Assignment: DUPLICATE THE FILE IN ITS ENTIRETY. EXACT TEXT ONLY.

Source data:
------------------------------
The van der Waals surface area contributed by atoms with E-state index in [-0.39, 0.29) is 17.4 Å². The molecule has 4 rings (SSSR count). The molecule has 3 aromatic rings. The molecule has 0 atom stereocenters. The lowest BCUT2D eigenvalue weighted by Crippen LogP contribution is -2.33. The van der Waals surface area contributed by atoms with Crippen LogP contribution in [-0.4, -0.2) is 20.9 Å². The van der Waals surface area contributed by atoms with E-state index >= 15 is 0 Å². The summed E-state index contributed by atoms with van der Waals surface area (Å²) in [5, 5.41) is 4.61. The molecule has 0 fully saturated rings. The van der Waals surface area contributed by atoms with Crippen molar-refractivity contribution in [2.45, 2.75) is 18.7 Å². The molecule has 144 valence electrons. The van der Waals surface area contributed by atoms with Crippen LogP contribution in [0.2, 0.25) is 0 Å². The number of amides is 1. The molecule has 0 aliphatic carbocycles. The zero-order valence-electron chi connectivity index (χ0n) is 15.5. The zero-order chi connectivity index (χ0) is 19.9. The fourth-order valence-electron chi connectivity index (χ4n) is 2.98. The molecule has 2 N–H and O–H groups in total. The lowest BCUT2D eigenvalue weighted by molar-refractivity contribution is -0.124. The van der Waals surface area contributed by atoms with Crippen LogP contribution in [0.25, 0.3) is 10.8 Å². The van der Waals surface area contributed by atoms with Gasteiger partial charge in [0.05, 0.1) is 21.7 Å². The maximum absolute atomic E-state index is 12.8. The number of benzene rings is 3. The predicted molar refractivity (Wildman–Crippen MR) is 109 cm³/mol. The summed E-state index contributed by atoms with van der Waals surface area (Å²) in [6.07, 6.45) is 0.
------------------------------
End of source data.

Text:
The van der Waals surface area contributed by atoms with E-state index in [-0.39, 0.29) is 17.4 Å². The molecule has 4 rings (SSSR count). The molecule has 3 aromatic rings. The molecule has 0 atom stereocenters. The lowest BCUT2D eigenvalue weighted by Crippen LogP contribution is -2.33. The van der Waals surface area contributed by atoms with Crippen LogP contribution in [-0.4, -0.2) is 20.9 Å². The van der Waals surface area contributed by atoms with E-state index >= 15 is 0 Å². The summed E-state index contributed by atoms with van der Waals surface area (Å²) in [5, 5.41) is 4.61. The molecule has 0 fully saturated rings. The van der Waals surface area contributed by atoms with Crippen molar-refractivity contribution in [2.45, 2.75) is 18.7 Å². The molecule has 144 valence electrons. The van der Waals surface area contributed by atoms with Crippen LogP contribution in [0.2, 0.25) is 0 Å². The number of amides is 1. The molecule has 0 aliphatic carbocycles. The zero-order valence-electron chi connectivity index (χ0n) is 15.5. The zero-order chi connectivity index (χ0) is 19.9. The fourth-order valence-electron chi connectivity index (χ4n) is 2.98. The molecule has 2 N–H and O–H groups in total. The lowest BCUT2D eigenvalue weighted by molar-refractivity contribution is -0.124. The van der Waals surface area contributed by atoms with Crippen LogP contribution in [0.25, 0.3) is 10.8 Å². The van der Waals surface area contributed by atoms with Gasteiger partial charge in [0.05, 0.1) is 21.7 Å². The maximum absolute atomic E-state index is 12.8. The number of benzene rings is 3. The predicted molar refractivity (Wildman–Crippen MR) is 109 cm³/mol. The summed E-state index contributed by atoms with van der Waals surface area (Å²) in [6.07, 6.45) is 0.